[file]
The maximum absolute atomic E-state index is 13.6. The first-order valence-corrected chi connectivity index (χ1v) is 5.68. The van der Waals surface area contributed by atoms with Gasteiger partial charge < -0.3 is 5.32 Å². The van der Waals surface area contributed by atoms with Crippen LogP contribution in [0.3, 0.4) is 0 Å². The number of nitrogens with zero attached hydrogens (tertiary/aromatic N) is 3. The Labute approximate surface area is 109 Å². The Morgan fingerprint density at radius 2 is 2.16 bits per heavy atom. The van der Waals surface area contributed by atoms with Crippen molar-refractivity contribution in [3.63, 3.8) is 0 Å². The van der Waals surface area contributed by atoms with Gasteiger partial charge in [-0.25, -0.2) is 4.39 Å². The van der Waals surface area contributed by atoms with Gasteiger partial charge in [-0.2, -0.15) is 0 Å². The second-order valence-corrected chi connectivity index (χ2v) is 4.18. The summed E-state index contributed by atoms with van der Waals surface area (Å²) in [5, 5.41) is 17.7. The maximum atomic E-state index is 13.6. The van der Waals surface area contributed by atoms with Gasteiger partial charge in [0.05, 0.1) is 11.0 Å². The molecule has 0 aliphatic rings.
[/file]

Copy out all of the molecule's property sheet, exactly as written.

The maximum absolute atomic E-state index is 13.6. The first-order valence-corrected chi connectivity index (χ1v) is 5.68. The van der Waals surface area contributed by atoms with Gasteiger partial charge < -0.3 is 5.32 Å². The van der Waals surface area contributed by atoms with Crippen LogP contribution in [0.3, 0.4) is 0 Å². The number of nitrogens with zero attached hydrogens (tertiary/aromatic N) is 3. The Labute approximate surface area is 109 Å². The Morgan fingerprint density at radius 2 is 2.16 bits per heavy atom. The van der Waals surface area contributed by atoms with Crippen molar-refractivity contribution in [3.63, 3.8) is 0 Å². The van der Waals surface area contributed by atoms with Gasteiger partial charge in [-0.25, -0.2) is 4.39 Å². The van der Waals surface area contributed by atoms with Gasteiger partial charge in [-0.2, -0.15) is 0 Å². The second-order valence-corrected chi connectivity index (χ2v) is 4.18. The summed E-state index contributed by atoms with van der Waals surface area (Å²) in [5, 5.41) is 17.7. The maximum atomic E-state index is 13.6. The van der Waals surface area contributed by atoms with Gasteiger partial charge in [0.05, 0.1) is 11.0 Å². The molecule has 0 aliphatic rings.